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Brunstane is a southeastern suburb of the city of Edinburgh, Scotland. It lies on the A1 and is served by Brunstane railway station on the Edinburgh Crossrail. Some of Brunstane is covered by new housing, such as the Gilberstoun estate.
Prominent local features include the Milton Road campus of the Edinburgh College and Edinburgh's largest Asda supermarket. Extensive shopping and some leisure facilities are close by at the Fort Kinnaird retail park nearby, on the site of the former Newcraighall coalmine.
Much of the area at one time constituted the policies of Brunstane House (i.e. the lands attached to the mansion). Occupied from medieval times and sometimes referred to as Gilbertoun the house was occupied by the Crichton family during the Reformation, infamous for conspiring against Cardinal Beaton. In 1545 both George Wishart and John Knox stayed at the house.
The current house was built in 1639 for John Maitland, 1st Duke of Lauderdale, incorporating an L-plan house dating from the 1560s and early 14th century elements built for the Crichton family. It was extended by Sir William Bruce in 1672 and bought by Andrew Fletcher, Lord Milton in 1733. He employed William Adam to rebuild parts of the house and install interior panelling, plasterwork and other features. The house includes some of the earliest known examples of sash windows in Scotland (invented in 1690).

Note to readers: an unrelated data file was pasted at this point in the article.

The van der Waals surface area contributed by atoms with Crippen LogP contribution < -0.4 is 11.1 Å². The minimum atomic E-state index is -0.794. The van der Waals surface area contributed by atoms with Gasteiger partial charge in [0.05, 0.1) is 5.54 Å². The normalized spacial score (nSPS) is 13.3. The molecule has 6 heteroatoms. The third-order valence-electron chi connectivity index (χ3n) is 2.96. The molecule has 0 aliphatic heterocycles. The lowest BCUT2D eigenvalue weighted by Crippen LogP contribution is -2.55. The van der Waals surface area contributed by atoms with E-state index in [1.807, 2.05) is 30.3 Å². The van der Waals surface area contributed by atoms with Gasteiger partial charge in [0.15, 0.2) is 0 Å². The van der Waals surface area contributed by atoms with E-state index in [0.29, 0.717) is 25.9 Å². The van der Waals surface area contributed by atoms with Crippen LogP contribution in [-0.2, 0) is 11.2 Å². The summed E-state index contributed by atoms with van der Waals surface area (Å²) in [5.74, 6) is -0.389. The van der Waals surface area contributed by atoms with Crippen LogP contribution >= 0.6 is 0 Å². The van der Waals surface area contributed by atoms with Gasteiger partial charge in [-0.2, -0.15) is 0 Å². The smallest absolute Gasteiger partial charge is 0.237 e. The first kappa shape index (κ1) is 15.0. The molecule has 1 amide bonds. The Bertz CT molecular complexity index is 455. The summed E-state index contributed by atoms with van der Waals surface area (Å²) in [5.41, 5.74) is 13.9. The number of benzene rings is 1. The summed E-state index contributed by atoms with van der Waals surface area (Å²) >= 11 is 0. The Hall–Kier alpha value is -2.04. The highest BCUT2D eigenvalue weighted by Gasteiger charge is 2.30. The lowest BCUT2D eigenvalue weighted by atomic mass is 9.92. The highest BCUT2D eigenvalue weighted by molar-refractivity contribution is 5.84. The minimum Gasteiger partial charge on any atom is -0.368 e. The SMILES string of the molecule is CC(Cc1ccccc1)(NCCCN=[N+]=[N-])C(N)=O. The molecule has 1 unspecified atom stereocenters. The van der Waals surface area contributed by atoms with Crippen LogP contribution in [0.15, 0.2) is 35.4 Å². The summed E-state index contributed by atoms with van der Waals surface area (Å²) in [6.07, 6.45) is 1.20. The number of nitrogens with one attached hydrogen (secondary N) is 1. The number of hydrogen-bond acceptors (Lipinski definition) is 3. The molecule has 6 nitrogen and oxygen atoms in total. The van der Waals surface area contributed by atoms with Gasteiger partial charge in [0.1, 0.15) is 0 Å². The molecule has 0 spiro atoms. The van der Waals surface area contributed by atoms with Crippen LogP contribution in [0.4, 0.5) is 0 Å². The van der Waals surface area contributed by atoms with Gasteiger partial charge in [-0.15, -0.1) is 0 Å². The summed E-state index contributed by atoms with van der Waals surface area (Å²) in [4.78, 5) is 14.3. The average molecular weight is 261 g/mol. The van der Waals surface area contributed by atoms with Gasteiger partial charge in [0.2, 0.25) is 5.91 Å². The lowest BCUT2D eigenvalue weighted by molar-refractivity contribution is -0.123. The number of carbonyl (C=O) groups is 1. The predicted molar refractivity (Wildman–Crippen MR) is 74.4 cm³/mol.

The house had an interesting sales history, changing hands many times.
- 19 March 1703 - inherited by Lyonell, Earl of Dysart only son of the Duchess of Lauderdale.
- 31 May 1736 - sold to the Duke of Argyle
- 1746- sold to James, 3rd Earl of Abercorn
- 28 September 1747- part of land sold by James to Andrew Fletcher of Saltoun (who had been Lord Justice Clerk since 1724). He died in his house 13 December 1766.
- 15 February 1769- properties reamalgamated and sold to James, 8th Earl of Abercorn.
- In 1875 his descendant the 1st Duke of Abercorn sold the house to the Benhar Coal Company for the mineral rights. They parcelled off the land and sold on the house, now stripped of its estate lands.
A stream, here called the Brunstane Burn, runs through the area before joining the Firth of Forth between Joppa and Musselburgh, where it forms the boundary between the City of Edinburgh and East Lothian. Upstream of Brunstane the burn goes variously by the names of the Niddie Burn, Burdiehouse Burn and Lothian Burn.
The bridge at the end of the stream, where the main road crosses, just east of the Milton Road East/ Joppa Road junction on the road to Musselburgh is known as the Magdalene Bridge after a small Magdalene Chapel which formerly stood in this area.
- "Brunstane House :: Historic Houses Association". Hha.org.uk. Retrieved 2012-03-06.
-  Google map centred on Brunstane House built in 1639.
-  Leaflet on car-free access to eastern Edinburgh
- Brunstane Primary School